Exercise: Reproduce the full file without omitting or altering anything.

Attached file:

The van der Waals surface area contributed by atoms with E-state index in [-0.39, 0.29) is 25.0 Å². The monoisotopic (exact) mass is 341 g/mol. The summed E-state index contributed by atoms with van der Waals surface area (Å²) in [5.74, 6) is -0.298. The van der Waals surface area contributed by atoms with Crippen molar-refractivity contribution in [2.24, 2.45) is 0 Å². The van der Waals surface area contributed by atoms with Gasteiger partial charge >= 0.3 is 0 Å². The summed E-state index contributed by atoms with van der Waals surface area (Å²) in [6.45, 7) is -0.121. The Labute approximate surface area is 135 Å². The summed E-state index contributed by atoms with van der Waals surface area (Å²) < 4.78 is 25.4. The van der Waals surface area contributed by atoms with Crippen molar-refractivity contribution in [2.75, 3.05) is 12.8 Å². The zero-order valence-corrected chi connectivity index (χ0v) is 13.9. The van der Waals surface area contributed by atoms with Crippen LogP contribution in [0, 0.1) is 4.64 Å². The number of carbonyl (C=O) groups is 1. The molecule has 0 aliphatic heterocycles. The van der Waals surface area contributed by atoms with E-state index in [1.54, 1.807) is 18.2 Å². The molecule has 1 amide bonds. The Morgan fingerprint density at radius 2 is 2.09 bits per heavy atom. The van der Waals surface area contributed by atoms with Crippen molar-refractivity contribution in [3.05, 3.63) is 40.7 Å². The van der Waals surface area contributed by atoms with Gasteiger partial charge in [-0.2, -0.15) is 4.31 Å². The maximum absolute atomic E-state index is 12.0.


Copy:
The van der Waals surface area contributed by atoms with E-state index in [-0.39, 0.29) is 25.0 Å². The monoisotopic (exact) mass is 341 g/mol. The summed E-state index contributed by atoms with van der Waals surface area (Å²) in [5.74, 6) is -0.298. The van der Waals surface area contributed by atoms with Crippen molar-refractivity contribution in [2.24, 2.45) is 0 Å². The van der Waals surface area contributed by atoms with Gasteiger partial charge >= 0.3 is 0 Å². The summed E-state index contributed by atoms with van der Waals surface area (Å²) in [6.45, 7) is -0.121. The Labute approximate surface area is 135 Å². The summed E-state index contributed by atoms with van der Waals surface area (Å²) < 4.78 is 25.4. The van der Waals surface area contributed by atoms with Crippen molar-refractivity contribution in [2.75, 3.05) is 12.8 Å². The zero-order valence-corrected chi connectivity index (χ0v) is 13.9. The van der Waals surface area contributed by atoms with Crippen LogP contribution in [0, 0.1) is 4.64 Å². The number of carbonyl (C=O) groups is 1. The molecule has 0 aliphatic heterocycles. The van der Waals surface area contributed by atoms with E-state index in [1.54, 1.807) is 18.2 Å². The molecule has 1 amide bonds. The Morgan fingerprint density at radius 2 is 2.09 bits per heavy atom. The van der Waals surface area contributed by atoms with Crippen molar-refractivity contribution in [3.05, 3.63) is 40.7 Å². The van der Waals surface area contributed by atoms with Gasteiger partial charge in [-0.2, -0.15) is 4.31 Å². The maximum absolute atomic E-state index is 12.0.